The Europeans have extended one more olive branch to Greece, holding out the prospect of additional financial aid that will get the cash-strapped Mediterranean country through the coming summer months, Handelsblatt has learned.
But the new money funds, totaling nearly €11 billion, are conditional on Greece agreeing to a slimmed-down reform package, something that remains highly in doubt as Greek Prime Minister Alexis Tsipras continues to resist committing to the kinds of structural reforms demanded by the country’s international creditors.
The new offer marks the climax of a grueling week of negotiations between Greece, the European Union and the International Monetary Fund. If the last-gasp talks fail, it could force Athens to declare bankruptcy and even exit the 19-nation euro currency.
The IMF has also done its part to buy the negotiators a little more time – the end of this month at the latest – before Greece runs out of money.
According to the Washington-based fund, Greece is taking advantage of a rarely-used provision to bundle its debt repayments to the organization. That means it doesn’t have to pay the IMF €300 million on Friday – instead it has to pay a full €1.6 billion due by the end of June.
The negotiators need all the time they can get. Sources said that nightly negotiations between European Commission President Jean-Claude Juncker and Mr. Tsipras have produced some positive results but no conclusive outcome.
Greece’s donors are hoping a new offer of extra money might finally break open the impasse.
Before any of this can happen, Athens and its donors will have to agree on a package of reforms.
As Handelsblatt has learned from donor circles, if Athens promptly agrees to a reform plan with the European Union and the IMF, it could not only receive an outstanding €7.2 billion, or $8.1 billion, due from its current bailout program. Greece’s donors are also considering freeing up €10.9 billion that had been earmarked for the recapitalization of Greek banks and making those funds available to Athens.
The money is intended to help Greece’s government make it through the summer.
In the assessment of the European Union, the European Central Bank and the IMF, the €7.2 billion currently on the table would not be enough to last that long. Athens is already scheduled to make a payment of €6.7 billion owed the ECB in July and August.
As a central bank, the ECB can hardly forego the funds it is owed from Greece. According to insiders, the re-designation of the funds intended for Greek banks could be an option to get the ECB its money.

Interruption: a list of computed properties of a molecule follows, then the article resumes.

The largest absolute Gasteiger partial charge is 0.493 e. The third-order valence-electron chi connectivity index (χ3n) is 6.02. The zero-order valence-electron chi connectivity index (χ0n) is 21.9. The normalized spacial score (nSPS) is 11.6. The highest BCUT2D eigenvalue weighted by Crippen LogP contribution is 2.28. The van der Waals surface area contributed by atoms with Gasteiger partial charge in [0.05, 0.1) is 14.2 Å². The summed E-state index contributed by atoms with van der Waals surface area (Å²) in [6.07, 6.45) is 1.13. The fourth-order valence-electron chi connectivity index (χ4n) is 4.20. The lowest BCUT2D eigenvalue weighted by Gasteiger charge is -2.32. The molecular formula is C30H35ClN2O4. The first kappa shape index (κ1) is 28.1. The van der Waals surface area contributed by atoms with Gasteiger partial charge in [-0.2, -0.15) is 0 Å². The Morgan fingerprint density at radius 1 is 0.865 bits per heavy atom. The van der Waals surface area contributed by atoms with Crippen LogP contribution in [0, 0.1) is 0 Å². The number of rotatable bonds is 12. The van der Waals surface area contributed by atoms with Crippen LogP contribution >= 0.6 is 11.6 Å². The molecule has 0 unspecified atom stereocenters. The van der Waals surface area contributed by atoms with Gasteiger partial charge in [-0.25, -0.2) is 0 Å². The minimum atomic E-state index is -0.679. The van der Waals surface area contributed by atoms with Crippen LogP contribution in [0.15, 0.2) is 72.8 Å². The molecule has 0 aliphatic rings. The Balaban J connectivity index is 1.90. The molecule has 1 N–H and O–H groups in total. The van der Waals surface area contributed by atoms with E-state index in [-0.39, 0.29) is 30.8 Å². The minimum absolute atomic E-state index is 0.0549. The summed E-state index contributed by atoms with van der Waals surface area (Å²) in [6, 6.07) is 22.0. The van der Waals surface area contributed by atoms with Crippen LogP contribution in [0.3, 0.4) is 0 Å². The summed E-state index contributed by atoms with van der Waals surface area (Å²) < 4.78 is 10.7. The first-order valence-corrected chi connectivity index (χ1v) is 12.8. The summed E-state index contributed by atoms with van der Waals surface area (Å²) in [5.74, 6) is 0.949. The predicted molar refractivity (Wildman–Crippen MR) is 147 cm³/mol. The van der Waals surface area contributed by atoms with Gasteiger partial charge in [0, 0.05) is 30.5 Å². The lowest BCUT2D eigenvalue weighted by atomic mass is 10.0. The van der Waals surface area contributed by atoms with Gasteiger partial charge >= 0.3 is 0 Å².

Another option – putting together a controversial third aid package for Greece – is not likely to happen quickly enough, if at all. After nearly €240 billion in bailout money already flowing to Greece over the last five years of its debt crisis, a third package has been resisted by many policymakers, especially in Germany.
But even handing over the €10.9 billion would require yet another extension of the current program, a plan that has raised concerns in some euro countries, including Germany. The German parliament, the Bundestag, would have to approve this solution, too.
Before any of this can happen, Athens and its donors will have to agree on a package of reforms that the Greek government will implement. So far, the donors’ concessions on reform requirements have not been sufficient for Mr. Tsipras.
“We have made some headway, but not all problems have been solved yet,” said Commissioner for Economic and Financial Affairs Pierre Moscovici.
According to Mr. Moscovici, there has been “some convergence” on the issue of which primary surpluses Greece must achieve this year and in the coming years. The donors made concessions to the Greeks.
The current bailout program actually requires Athens to report a primary surplus – that is, without taking interest payments into account – of 3.5 percent of GDP for this year. In their latest offer, the European Union, the ECB and the IMF reduced the primary surplus requirement to 1 percent.
Officials close to the European negotiators said this is the absolute lower limit. But apparently it still isn’t enough for Mr. Tsipras. Some of the donors’ demands “cannot be viewed as a basis for discussion,” said Mr. Tsipras.
For the donors, the key question is whether the Greek premier will come around, even if it means facing criticism in Athens.
After returning from negotiations in Brussels this week, Mr. Tsipras immediately called top cabinet ministers and close advisors together for a crisis meeting. Leading politicians in the left-leaning ruling party, Syriza, had rejected the donors’ demands.
In particular, the demands that Greece increase value-added taxes on energy bills, restaurant bills and medication, as well as pension cuts, have encountered strong resistance.
“It won’t be approved,” Social Security Minister Dimitris Stratoulis, a leader of Syriza’s extreme left wing, said categorically. According to Mr. Stratoulis, the donors’ demands “amount to the extermination of Greek retirees.”
Several Syriza politicians, including the president of the parliament, Alexis Mitropoulos, have called for new elections, saying that the donors’ proposals were “a declaration of war.”
Ruth Berschens is Handelsblatt’s bureau chief in Brussels. Jan Hildebrand leads political coverage for Handelsblatt in Berlin. To contact the authors: Berschens@handelsblatt.com and Hildebrand@handelsblatt.com